Rather than fight the same tired battles that have dominated Washington for decades, it's time to try something new. Let's invest in our people without leaving them a mountain of debt. Let's meet our responsibility to the citizens who sent us here. Let's try common sense. (Laughter.) A novel concept.
To do that, we have to recognize that we face more than a deficit of dollars right now. We face a deficit of trust -– deep and corrosive doubts about how Washington works that have been growing for years. To close that credibility gap we have to take action on both ends of Pennsylvania Avenue -- to end the outsized influence of lobbyists; to do our work openly; to give our people the government they deserve. (Applause.)
That's what I came to Washington to do. That's why -– for the first time in history –- my administration posts on our White House visitors online. That's why we've excluded lobbyists from policymaking jobs, or seats on federal boards and commissions.
But we can't stop there. It's time to require lobbyists to disclose each contact they make on behalf of a client with my administration or with Congress. It's time to put strict limits on the contributions that lobbyists give to candidates for federal office.
With all due deference to separation of powers, last week the Supreme Court reversed a century of law that I believe will open the floodgates for special interests –- including foreign corporations –- to spend without limit in our elections. (Applause.) I don't think American elections should be bankrolled by America's most powerful interests, or worse, by foreign entities. (Applause.) They should be decided by the American people. And I'd urge Democrats and Republicans to pass a bill that helps to correct some of these problems.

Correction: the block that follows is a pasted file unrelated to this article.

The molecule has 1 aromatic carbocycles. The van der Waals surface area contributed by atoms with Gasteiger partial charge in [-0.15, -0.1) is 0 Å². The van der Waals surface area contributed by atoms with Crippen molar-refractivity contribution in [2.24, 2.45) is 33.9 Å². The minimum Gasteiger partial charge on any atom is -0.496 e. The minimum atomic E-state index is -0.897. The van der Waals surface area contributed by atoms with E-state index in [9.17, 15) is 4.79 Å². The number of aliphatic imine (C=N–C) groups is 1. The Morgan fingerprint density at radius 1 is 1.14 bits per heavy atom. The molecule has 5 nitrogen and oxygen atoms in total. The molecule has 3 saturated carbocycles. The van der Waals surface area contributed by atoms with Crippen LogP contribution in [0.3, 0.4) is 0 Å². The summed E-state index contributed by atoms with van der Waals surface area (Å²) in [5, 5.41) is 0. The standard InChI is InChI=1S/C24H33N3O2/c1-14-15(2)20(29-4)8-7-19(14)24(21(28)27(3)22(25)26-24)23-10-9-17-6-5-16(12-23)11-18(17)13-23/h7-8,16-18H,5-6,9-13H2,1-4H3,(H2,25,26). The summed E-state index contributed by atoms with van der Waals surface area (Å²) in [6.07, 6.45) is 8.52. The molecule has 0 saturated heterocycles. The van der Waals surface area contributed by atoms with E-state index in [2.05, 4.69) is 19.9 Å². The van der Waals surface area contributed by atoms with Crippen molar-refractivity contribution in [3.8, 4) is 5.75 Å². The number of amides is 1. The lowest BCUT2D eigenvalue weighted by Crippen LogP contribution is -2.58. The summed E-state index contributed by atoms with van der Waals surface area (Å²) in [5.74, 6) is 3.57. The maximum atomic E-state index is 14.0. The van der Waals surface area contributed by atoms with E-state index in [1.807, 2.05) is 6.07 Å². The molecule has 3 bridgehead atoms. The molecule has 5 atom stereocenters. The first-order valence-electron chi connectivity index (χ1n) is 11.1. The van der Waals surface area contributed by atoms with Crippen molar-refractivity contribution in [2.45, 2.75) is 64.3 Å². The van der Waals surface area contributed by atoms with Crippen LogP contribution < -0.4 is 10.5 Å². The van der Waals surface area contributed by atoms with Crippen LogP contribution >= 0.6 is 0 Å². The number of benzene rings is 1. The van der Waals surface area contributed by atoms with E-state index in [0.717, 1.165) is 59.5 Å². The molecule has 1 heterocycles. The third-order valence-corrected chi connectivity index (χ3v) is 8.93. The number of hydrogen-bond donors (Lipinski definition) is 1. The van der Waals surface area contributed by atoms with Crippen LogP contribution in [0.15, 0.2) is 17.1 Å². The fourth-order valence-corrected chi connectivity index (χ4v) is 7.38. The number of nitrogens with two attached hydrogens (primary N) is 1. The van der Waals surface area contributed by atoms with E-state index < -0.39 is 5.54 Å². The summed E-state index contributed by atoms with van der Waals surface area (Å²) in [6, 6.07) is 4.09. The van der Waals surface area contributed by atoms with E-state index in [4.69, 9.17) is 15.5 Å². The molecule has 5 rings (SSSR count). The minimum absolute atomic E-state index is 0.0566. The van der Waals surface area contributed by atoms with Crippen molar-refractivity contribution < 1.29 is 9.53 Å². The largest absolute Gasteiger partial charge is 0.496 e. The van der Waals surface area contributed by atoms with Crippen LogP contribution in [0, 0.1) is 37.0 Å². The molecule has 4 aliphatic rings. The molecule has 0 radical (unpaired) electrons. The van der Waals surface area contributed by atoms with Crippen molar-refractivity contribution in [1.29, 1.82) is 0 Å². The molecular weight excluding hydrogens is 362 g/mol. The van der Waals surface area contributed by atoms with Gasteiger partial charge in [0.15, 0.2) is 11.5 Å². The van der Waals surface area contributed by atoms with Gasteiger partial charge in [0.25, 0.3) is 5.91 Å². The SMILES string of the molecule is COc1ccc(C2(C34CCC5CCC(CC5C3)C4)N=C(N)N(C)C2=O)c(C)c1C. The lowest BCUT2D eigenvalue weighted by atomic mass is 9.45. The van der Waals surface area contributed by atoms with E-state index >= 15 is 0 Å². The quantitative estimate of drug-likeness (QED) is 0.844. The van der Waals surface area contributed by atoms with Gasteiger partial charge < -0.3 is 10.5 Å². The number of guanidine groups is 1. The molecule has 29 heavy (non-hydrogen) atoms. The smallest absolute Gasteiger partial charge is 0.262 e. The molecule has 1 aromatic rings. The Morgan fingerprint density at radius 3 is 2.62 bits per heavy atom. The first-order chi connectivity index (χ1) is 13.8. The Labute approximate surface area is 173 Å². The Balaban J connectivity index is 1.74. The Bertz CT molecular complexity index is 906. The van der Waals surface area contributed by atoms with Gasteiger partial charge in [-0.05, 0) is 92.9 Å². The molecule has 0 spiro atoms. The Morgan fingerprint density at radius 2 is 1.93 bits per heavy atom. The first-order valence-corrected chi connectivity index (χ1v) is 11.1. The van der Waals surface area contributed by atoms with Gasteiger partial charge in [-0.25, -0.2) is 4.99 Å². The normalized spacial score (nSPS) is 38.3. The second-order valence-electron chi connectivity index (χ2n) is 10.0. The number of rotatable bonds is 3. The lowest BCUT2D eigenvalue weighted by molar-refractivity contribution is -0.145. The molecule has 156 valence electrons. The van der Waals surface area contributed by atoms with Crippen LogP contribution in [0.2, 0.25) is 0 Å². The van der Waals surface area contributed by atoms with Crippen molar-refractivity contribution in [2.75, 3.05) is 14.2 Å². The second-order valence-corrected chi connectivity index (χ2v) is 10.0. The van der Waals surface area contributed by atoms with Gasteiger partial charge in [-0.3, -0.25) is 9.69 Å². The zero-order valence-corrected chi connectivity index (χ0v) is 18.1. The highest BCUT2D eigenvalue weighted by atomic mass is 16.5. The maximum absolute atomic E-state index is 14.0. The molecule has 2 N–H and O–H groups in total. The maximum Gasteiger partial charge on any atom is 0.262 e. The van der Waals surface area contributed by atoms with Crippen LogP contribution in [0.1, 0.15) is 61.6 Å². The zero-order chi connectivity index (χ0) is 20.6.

I'm also calling on Congress to continue down the path of earmark reform. Applause.) Democrats and Republicans. (Applause.) Democrats and Republicans. You've trimmed some of this spending, you've embraced some meaningful change. But restoring the public trust demands more. For example, some members of Congress post some earmark requests online. (Applause.) Tonight, I'm calling on Congress to publish all earmark requests on a single Web site before there's a vote, so that the American people can see how their money is being spent. (Applause.)
Of course, none of these reforms will even happen if we don't also reform how we work with one another. Now, I'm not naïve. I never thought that the mere fact of my election would usher in peace and harmony -- (laughter) -- and some post-partisan era. I knew that both parties have fed divisions that are deeply entrenched. And on some issues, there are simply philosophical differences that will always cause us to part ways. These disagreements, about the role of government in our lives, about our national priorities and our national security, they've been taking place for over 200 years. They're the very essence of our democracy.
But what frustrates the American people is a Washington where every day is Election Day. We can't wage a perpetual campaign where the only goal is to see who can get the most embarrassing headlines about the other side -– a belief that if you lose, I win. Neither party should delay or obstruct every single bill just because they can. The confirmation of -- (applause) -- I'm speaking to both parties now. The confirmation of well-qualified public servants shouldn't be held hostage to the pet projects or grudges of a few individual senators. (Applause.)